Nicklaus to Play Legends of Golf
Nicklaus will compete in the stroke-play division of the Senior PGA Tour event April 1-7 on the World Golf Village's King & Bear golf course he co-designed with Arnold Palmer. Palmer and Nicklaus partnered last year when the Liberty Mutual Legends of Golf was a team-only event.
Nicklaus will be making his fourth appearance in the Liberty Mutual Legends of Golf. He teamed with Gary Player in 1996 (T12), Raymond Floyd in 2000 (T9) and Palmer in 2001 (T11).
The event, which is credited for launching the Senior Tour, was first played in 1978 in Austin, Texas. It will celebrate its 25th playing this year with a variety of public and private activities.
'Having Jack Nicklaus entered in the 25th anniversary of the Liberty Mutual Legends of Golf is fantastic news for us as tournament organizers and golf fans of the region,' Executive Director Tim Iley said. 'He is one of the greatest players the game has ever seen. His presence adds a special aura to any event he plays. We feel very fortunate to have him entered in the Liberty Mutual Legends of Golf at World Golf Village for the third straight year.'
'I'm looking forward to being a part of the 25th Liberty Mutual Legends of Golf,' Nicklaus said. 'This event has so much tradition and history attached to it. In many ways, it is an annual celebration of the Senior PGA Tour and its beginnings. It is always nice to be a part of this event, and this being the 25th playing of the tournament makes it that much more significant. I'm also looking forward to returning to King & Bear. Last year was special for Arnold and me, when we teamed to play on the first and only course we've designed together. We hope the rest of the field enjoys playing the golf course as much as we did designing it.'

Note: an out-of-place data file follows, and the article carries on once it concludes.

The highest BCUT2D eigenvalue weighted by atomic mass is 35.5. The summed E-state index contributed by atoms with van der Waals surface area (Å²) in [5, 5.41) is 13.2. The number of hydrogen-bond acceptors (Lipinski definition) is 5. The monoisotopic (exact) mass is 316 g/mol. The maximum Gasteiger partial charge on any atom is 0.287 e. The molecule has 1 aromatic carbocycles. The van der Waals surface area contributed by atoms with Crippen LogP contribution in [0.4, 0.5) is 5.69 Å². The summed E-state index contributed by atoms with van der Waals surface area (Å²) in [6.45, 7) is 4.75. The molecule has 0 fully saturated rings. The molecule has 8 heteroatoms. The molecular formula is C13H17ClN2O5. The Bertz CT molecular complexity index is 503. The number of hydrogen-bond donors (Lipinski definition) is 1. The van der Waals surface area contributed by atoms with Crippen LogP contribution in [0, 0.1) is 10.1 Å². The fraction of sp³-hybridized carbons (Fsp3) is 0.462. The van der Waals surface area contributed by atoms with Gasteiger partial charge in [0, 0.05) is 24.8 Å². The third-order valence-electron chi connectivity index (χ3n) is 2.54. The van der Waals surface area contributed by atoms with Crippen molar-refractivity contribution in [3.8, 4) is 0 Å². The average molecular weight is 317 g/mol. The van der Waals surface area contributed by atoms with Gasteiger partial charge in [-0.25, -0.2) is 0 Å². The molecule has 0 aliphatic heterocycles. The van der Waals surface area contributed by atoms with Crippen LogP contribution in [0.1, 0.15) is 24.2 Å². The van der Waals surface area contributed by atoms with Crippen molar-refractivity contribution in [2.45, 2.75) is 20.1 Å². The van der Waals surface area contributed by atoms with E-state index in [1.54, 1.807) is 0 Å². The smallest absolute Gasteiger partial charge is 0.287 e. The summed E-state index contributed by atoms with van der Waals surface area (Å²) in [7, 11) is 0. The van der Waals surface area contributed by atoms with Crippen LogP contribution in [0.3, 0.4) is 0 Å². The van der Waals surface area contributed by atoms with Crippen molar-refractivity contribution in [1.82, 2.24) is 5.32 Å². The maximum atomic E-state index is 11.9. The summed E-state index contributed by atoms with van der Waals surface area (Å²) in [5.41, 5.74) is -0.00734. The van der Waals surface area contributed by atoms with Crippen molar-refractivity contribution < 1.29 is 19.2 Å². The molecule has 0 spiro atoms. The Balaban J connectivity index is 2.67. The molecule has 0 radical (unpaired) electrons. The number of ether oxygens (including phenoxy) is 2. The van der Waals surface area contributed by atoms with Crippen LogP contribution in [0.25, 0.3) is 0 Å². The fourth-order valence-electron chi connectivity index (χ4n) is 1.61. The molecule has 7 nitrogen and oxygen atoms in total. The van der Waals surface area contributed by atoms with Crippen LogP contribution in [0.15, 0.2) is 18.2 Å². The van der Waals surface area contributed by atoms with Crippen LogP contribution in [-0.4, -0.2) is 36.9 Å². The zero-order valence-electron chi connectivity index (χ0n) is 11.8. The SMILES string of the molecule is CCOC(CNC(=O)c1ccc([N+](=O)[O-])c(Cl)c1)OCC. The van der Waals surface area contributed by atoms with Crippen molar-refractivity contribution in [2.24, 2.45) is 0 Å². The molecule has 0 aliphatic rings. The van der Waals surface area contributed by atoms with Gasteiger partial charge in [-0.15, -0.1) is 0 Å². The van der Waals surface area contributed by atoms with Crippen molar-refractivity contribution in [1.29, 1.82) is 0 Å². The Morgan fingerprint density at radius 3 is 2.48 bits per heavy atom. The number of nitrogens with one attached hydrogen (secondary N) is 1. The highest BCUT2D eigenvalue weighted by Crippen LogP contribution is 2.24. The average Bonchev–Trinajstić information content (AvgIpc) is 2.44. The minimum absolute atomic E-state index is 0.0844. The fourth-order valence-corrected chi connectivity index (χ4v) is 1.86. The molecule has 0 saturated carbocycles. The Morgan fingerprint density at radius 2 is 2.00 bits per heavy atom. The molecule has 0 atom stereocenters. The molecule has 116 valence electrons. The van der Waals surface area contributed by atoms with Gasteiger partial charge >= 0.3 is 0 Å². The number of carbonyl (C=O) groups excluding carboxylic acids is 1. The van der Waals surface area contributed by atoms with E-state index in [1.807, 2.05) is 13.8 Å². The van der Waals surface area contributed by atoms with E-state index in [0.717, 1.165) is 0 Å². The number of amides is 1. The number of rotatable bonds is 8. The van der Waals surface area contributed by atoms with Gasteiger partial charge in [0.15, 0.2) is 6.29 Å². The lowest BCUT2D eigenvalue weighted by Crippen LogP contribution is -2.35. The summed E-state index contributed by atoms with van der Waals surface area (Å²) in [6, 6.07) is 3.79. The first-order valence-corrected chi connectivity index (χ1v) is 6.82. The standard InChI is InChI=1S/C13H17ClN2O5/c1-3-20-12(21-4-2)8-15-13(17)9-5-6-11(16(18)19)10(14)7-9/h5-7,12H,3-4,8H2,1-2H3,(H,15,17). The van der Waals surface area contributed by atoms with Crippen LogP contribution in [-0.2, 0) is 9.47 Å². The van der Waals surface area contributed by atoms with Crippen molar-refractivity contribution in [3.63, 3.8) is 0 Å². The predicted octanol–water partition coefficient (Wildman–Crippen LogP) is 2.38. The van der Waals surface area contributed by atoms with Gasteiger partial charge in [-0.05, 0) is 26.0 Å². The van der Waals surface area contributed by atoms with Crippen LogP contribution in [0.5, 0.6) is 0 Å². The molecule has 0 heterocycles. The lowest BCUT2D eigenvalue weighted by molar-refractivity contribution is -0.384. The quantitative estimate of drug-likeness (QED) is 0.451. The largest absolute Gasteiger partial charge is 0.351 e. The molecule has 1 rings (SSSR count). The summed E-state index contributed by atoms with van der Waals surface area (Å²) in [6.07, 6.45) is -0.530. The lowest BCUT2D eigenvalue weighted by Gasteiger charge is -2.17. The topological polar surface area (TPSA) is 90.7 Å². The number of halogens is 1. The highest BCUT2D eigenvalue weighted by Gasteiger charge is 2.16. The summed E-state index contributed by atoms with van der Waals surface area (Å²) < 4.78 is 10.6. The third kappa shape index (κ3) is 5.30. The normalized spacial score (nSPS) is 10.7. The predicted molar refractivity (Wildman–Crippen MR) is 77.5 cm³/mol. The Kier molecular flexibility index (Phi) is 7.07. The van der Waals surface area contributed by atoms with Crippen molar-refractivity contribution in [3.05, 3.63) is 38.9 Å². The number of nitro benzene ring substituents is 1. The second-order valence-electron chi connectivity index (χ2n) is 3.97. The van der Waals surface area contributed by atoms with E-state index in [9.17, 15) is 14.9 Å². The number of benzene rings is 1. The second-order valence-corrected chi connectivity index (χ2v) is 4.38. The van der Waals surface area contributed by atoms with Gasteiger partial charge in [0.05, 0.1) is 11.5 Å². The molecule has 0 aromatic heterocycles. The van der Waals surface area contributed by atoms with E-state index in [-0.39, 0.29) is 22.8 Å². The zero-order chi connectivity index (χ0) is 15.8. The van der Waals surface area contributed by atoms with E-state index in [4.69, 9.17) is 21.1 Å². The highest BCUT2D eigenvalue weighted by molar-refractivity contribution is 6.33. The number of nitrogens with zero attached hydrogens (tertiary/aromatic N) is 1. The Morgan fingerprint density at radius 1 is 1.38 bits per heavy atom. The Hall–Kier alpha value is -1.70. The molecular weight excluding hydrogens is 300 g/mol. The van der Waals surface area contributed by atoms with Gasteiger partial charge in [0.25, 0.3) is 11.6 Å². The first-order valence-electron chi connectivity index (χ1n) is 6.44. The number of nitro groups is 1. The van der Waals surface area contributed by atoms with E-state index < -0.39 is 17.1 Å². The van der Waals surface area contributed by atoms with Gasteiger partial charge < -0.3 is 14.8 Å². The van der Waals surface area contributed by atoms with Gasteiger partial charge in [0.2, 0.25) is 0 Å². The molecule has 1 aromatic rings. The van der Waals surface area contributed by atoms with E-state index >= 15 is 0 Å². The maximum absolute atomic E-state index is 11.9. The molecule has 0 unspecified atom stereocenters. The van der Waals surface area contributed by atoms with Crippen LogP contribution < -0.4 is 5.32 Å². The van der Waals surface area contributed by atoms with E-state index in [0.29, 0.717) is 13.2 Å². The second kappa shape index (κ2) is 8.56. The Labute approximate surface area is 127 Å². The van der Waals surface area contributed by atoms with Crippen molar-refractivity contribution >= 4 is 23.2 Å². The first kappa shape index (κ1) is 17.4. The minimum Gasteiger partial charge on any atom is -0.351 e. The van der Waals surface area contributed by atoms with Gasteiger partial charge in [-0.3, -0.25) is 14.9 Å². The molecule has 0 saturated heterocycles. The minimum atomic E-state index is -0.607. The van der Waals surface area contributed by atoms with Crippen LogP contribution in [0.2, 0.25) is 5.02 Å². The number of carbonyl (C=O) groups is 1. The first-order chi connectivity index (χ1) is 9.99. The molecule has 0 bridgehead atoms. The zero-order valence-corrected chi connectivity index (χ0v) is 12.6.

Prize money for the event will be $2 million for stroke-play contestants and $500,000 for the team competition. There will be two team divisions, the Raphael for players age 50-69 and the Demaret for players age 70 and over.
Players eligible for both the individual competition and team competition must determine which event they wish to play; they will not have the option to play in both.
Jim Colbert and Andy North are defending champions for the second year in a row.
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Tiger putts way into contention at The Open
CARNOUSTIE, Scotland – When Tiger Woods benched his trusty Scotty Cameron blade putter last month at the Quicken Loans National for a new TaylorMade mallet-headed version some saw it as a sign of desperation, but if his performance on Carnoustie’s greens on Saturday were any indication it could end up being a calculated success.